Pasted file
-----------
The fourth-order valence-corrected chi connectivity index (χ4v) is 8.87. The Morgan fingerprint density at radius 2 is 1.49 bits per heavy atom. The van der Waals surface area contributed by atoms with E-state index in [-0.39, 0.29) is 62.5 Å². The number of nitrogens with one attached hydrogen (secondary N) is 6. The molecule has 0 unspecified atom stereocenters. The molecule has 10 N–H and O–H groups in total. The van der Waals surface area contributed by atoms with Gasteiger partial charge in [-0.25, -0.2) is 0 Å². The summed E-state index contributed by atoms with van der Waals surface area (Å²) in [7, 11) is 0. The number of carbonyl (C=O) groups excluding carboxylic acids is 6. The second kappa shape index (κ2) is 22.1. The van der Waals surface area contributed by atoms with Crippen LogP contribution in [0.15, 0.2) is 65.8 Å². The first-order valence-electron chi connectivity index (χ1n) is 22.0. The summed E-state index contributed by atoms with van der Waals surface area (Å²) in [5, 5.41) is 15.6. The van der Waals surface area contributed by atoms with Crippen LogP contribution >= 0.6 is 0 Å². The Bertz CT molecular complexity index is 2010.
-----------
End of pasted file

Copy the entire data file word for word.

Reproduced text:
The fourth-order valence-corrected chi connectivity index (χ4v) is 8.87. The Morgan fingerprint density at radius 2 is 1.49 bits per heavy atom. The van der Waals surface area contributed by atoms with E-state index in [-0.39, 0.29) is 62.5 Å². The number of nitrogens with one attached hydrogen (secondary N) is 6. The molecule has 0 unspecified atom stereocenters. The molecule has 10 N–H and O–H groups in total. The van der Waals surface area contributed by atoms with Gasteiger partial charge in [-0.25, -0.2) is 0 Å². The summed E-state index contributed by atoms with van der Waals surface area (Å²) in [7, 11) is 0. The number of carbonyl (C=O) groups excluding carboxylic acids is 6. The second kappa shape index (κ2) is 22.1. The van der Waals surface area contributed by atoms with Crippen LogP contribution in [0.15, 0.2) is 65.8 Å². The first-order valence-electron chi connectivity index (χ1n) is 22.0. The summed E-state index contributed by atoms with van der Waals surface area (Å²) in [5, 5.41) is 15.6. The van der Waals surface area contributed by atoms with Crippen LogP contribution >= 0.6 is 0 Å². The Bertz CT molecular complexity index is 2010.